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I have a delightful 12 year old daughter and she has just opened her first bank account. I am dreadful with money but I would like to know what I should teach her so that she does not pick up my bad financial habits. Do you have some top tips of things to teach our children so they are wise and responsible with money please?

Louise, Greater London

11 September 2017

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Lesley James

Hi Louise. Wow, there are so many things I would say to my own younger self had I the chance, so its fantastic to hear your desire to help your daughter onto the right path.

 

Your daughter is not (yet) working, so for now, the money she sees being spent is your money. I would therefore suggest involving her in the household budget. Be open about decisions you make. And (if you’re brave enough) perhaps also about the impact of your own less than great decisions. You consider yourself ‘dreadful with money’ so, what have you had to sacrifice or miss out on as a result?

 

If you haven't already, then pocket money in exchange for completing certain tasks or simply passing over control of some of her personal expenditure will also help. The management of phone credit, for example, what is used, and what happens when it runs out. And let her put any savings she makes into that account she’s opened up.

 

Longer term, however, I have a tip for you both. In ‘The Richest Man in Babylon’ (George Samuel Clason), we are advised to ensure that “a part of all we earn remains ours to keep”. A tenth in fact, if possible. Or as Monica's father in Friends says "10% of your paycheck - where does it go?" (In the bank...)

 

Starting out with the attitude that you control your expenses and save often creates very positive life long habits. And wealth. Teaching your daughter could also be a great way to start trying to organise the same for your own finances.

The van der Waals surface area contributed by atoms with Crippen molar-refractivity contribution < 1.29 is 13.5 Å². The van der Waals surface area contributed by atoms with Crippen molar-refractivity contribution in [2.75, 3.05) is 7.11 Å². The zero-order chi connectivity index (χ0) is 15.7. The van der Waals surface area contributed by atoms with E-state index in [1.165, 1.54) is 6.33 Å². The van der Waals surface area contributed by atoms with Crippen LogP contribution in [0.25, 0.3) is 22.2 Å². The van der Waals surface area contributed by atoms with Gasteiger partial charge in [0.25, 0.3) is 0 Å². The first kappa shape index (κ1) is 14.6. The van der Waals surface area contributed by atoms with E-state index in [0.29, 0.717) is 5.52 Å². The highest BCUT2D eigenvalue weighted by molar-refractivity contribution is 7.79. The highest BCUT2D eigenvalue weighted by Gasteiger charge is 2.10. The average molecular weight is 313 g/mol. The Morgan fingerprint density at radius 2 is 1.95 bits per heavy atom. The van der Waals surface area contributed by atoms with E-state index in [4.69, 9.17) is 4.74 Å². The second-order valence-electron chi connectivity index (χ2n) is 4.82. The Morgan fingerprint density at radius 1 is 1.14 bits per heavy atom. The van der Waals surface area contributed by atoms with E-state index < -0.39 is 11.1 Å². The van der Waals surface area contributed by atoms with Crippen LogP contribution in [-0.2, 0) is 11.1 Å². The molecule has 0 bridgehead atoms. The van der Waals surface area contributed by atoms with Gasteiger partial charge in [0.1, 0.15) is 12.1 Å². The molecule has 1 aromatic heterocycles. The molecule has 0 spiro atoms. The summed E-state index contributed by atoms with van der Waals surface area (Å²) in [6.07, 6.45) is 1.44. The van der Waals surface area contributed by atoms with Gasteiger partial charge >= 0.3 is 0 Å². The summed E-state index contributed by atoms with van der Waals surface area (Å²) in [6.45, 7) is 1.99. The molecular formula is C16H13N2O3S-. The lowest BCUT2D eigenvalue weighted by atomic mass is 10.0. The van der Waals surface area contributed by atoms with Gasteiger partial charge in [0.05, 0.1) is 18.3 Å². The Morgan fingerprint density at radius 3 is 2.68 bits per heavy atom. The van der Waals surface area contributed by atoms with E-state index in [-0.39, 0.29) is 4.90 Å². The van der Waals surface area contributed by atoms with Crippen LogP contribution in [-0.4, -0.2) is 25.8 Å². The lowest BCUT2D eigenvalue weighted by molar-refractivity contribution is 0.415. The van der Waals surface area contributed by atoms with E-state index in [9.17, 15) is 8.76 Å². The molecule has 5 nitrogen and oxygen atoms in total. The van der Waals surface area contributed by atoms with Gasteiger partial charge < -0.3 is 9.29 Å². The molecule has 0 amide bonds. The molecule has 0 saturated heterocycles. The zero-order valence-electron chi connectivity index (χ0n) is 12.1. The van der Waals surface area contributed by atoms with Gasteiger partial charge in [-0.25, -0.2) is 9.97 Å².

Its never too late for us to make a difference to our long term financial health. Good luck, therefore, and happy saving.

Pensions | Investments

Please help me . Choosing a pension from Aviva . It asks if I want growth or income ? Which one do I choose ? I'm 46 .

Ria, Greater London

11 September 2017

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Holly Mackay

We obviously invest to make money. And hope for better returns than cash. The money we make can either be paid out to us as income or represent itself as growth.

Here’s a basic analogy. Imagine your pension is like a bag of Minstrels. Every year you get given an extra Minstrel. You can choose whether to eat it there and then or whether to pop it back into the bag and stockpile more Minstrels.

 

It’s the same with your investments. When companies you invest in make a profit, they can either re-invest that cash in making themselves bigger and better, they can stockpile it in the bank or they can give a bit back to their shareholders. Any cash they pay out to shareholders is called a dividend. This is like some income for you. You can either choose to take that cash when it’s offered, or re-invest it and buy more shares with it. Foregoing the cash today for a bigger pile of shares. And that’s the difference between investment for income and investing for growth.